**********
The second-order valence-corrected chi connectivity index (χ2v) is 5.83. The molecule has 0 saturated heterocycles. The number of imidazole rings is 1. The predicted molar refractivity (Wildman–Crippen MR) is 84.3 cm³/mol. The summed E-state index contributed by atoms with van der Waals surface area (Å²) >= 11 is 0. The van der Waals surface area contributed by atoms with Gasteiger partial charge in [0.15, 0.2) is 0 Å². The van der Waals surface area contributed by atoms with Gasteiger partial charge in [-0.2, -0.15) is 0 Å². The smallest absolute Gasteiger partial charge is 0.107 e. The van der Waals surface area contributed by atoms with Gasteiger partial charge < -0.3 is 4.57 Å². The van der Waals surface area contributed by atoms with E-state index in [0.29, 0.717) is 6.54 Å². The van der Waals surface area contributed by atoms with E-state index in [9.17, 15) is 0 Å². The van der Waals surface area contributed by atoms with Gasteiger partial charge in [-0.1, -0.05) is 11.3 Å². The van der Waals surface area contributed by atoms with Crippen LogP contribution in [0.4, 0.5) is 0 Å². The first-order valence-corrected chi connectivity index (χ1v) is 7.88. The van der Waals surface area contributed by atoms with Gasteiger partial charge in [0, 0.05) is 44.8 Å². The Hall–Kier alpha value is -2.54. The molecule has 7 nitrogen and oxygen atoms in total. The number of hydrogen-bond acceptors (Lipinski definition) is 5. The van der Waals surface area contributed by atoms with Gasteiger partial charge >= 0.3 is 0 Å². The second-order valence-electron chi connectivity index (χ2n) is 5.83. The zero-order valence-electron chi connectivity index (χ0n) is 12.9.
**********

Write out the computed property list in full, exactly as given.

The second-order valence-corrected chi connectivity index (χ2v) is 5.83. The molecule has 0 saturated heterocycles. The number of imidazole rings is 1. The predicted molar refractivity (Wildman–Crippen MR) is 84.3 cm³/mol. The summed E-state index contributed by atoms with van der Waals surface area (Å²) >= 11 is 0. The van der Waals surface area contributed by atoms with Gasteiger partial charge in [0.15, 0.2) is 0 Å². The van der Waals surface area contributed by atoms with Gasteiger partial charge in [-0.2, -0.15) is 0 Å². The smallest absolute Gasteiger partial charge is 0.107 e. The van der Waals surface area contributed by atoms with Gasteiger partial charge < -0.3 is 4.57 Å². The van der Waals surface area contributed by atoms with E-state index in [0.29, 0.717) is 6.54 Å². The van der Waals surface area contributed by atoms with E-state index in [9.17, 15) is 0 Å². The van der Waals surface area contributed by atoms with Gasteiger partial charge in [-0.1, -0.05) is 11.3 Å². The van der Waals surface area contributed by atoms with Crippen LogP contribution in [0.4, 0.5) is 0 Å². The first-order valence-corrected chi connectivity index (χ1v) is 7.88. The van der Waals surface area contributed by atoms with Gasteiger partial charge in [0, 0.05) is 44.8 Å². The Hall–Kier alpha value is -2.54. The molecule has 7 nitrogen and oxygen atoms in total. The number of hydrogen-bond acceptors (Lipinski definition) is 5. The van der Waals surface area contributed by atoms with Gasteiger partial charge >= 0.3 is 0 Å². The second-order valence-electron chi connectivity index (χ2n) is 5.83. The zero-order valence-electron chi connectivity index (χ0n) is 12.9.